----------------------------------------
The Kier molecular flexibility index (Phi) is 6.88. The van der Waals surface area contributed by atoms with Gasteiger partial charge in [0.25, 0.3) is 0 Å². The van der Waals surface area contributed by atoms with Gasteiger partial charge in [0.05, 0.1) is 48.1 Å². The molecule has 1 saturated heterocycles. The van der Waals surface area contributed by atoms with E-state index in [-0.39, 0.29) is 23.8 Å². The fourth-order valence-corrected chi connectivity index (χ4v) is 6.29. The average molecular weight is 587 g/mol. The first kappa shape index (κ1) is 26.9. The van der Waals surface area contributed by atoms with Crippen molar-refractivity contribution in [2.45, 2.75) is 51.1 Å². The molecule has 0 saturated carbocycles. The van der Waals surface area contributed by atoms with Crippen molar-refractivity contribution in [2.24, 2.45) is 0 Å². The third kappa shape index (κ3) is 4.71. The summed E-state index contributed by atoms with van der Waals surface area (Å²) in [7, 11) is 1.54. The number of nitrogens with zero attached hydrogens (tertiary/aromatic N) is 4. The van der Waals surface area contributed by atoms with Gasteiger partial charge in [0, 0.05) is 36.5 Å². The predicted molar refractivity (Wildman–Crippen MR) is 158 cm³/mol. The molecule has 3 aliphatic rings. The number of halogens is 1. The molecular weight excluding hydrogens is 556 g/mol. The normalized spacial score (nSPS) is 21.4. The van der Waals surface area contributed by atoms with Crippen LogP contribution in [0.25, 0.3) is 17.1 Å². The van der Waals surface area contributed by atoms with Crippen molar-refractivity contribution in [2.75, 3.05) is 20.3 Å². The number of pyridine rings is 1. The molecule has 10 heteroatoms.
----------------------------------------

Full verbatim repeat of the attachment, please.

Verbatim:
The Kier molecular flexibility index (Phi) is 6.88. The van der Waals surface area contributed by atoms with Gasteiger partial charge in [0.25, 0.3) is 0 Å². The van der Waals surface area contributed by atoms with Gasteiger partial charge in [0.05, 0.1) is 48.1 Å². The molecule has 1 saturated heterocycles. The van der Waals surface area contributed by atoms with E-state index in [-0.39, 0.29) is 23.8 Å². The fourth-order valence-corrected chi connectivity index (χ4v) is 6.29. The average molecular weight is 587 g/mol. The first kappa shape index (κ1) is 26.9. The van der Waals surface area contributed by atoms with Crippen molar-refractivity contribution in [2.45, 2.75) is 51.1 Å². The molecule has 0 saturated carbocycles. The van der Waals surface area contributed by atoms with Crippen molar-refractivity contribution in [2.24, 2.45) is 0 Å². The third kappa shape index (κ3) is 4.71. The summed E-state index contributed by atoms with van der Waals surface area (Å²) in [7, 11) is 1.54. The number of nitrogens with zero attached hydrogens (tertiary/aromatic N) is 4. The van der Waals surface area contributed by atoms with Gasteiger partial charge in [0, 0.05) is 36.5 Å². The predicted molar refractivity (Wildman–Crippen MR) is 158 cm³/mol. The molecule has 3 aliphatic rings. The number of halogens is 1. The molecular weight excluding hydrogens is 556 g/mol. The normalized spacial score (nSPS) is 21.4. The van der Waals surface area contributed by atoms with Crippen LogP contribution in [0.25, 0.3) is 17.1 Å². The van der Waals surface area contributed by atoms with Crippen molar-refractivity contribution in [2.75, 3.05) is 20.3 Å². The number of pyridine rings is 1. The molecule has 10 heteroatoms.